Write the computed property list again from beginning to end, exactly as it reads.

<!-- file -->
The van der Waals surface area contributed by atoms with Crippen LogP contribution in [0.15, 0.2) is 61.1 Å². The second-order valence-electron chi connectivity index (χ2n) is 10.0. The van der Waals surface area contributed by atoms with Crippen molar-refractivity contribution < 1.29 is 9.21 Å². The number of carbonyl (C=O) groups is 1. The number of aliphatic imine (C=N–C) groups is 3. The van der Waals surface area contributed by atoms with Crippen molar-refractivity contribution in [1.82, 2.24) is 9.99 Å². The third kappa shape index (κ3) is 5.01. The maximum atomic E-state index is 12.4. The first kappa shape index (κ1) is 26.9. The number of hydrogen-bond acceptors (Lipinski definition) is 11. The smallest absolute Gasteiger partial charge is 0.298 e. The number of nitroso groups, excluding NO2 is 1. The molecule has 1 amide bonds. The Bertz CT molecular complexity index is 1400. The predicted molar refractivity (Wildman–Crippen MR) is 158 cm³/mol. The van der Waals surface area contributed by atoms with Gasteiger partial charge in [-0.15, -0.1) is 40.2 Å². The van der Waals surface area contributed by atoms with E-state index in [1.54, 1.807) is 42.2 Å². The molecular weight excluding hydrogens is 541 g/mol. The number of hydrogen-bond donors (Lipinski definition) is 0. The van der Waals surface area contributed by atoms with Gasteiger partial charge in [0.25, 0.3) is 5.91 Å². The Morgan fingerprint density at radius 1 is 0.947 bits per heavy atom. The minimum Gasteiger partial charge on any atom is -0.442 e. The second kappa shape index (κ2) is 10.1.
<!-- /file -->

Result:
The van der Waals surface area contributed by atoms with Crippen LogP contribution in [0.15, 0.2) is 61.1 Å². The second-order valence-electron chi connectivity index (χ2n) is 10.0. The van der Waals surface area contributed by atoms with Crippen molar-refractivity contribution < 1.29 is 9.21 Å². The number of carbonyl (C=O) groups is 1. The number of aliphatic imine (C=N–C) groups is 3. The van der Waals surface area contributed by atoms with Crippen molar-refractivity contribution in [1.82, 2.24) is 9.99 Å². The third kappa shape index (κ3) is 5.01. The maximum atomic E-state index is 12.4. The first kappa shape index (κ1) is 26.9. The number of hydrogen-bond acceptors (Lipinski definition) is 11. The smallest absolute Gasteiger partial charge is 0.298 e. The number of nitroso groups, excluding NO2 is 1. The molecule has 1 amide bonds. The Bertz CT molecular complexity index is 1400. The predicted molar refractivity (Wildman–Crippen MR) is 158 cm³/mol. The van der Waals surface area contributed by atoms with Gasteiger partial charge in [-0.15, -0.1) is 40.2 Å². The van der Waals surface area contributed by atoms with E-state index in [1.54, 1.807) is 42.2 Å². The molecular weight excluding hydrogens is 541 g/mol. The number of hydrogen-bond donors (Lipinski definition) is 0. The van der Waals surface area contributed by atoms with Gasteiger partial charge in [0.25, 0.3) is 5.91 Å². The Morgan fingerprint density at radius 1 is 0.947 bits per heavy atom. The minimum Gasteiger partial charge on any atom is -0.442 e. The second kappa shape index (κ2) is 10.1.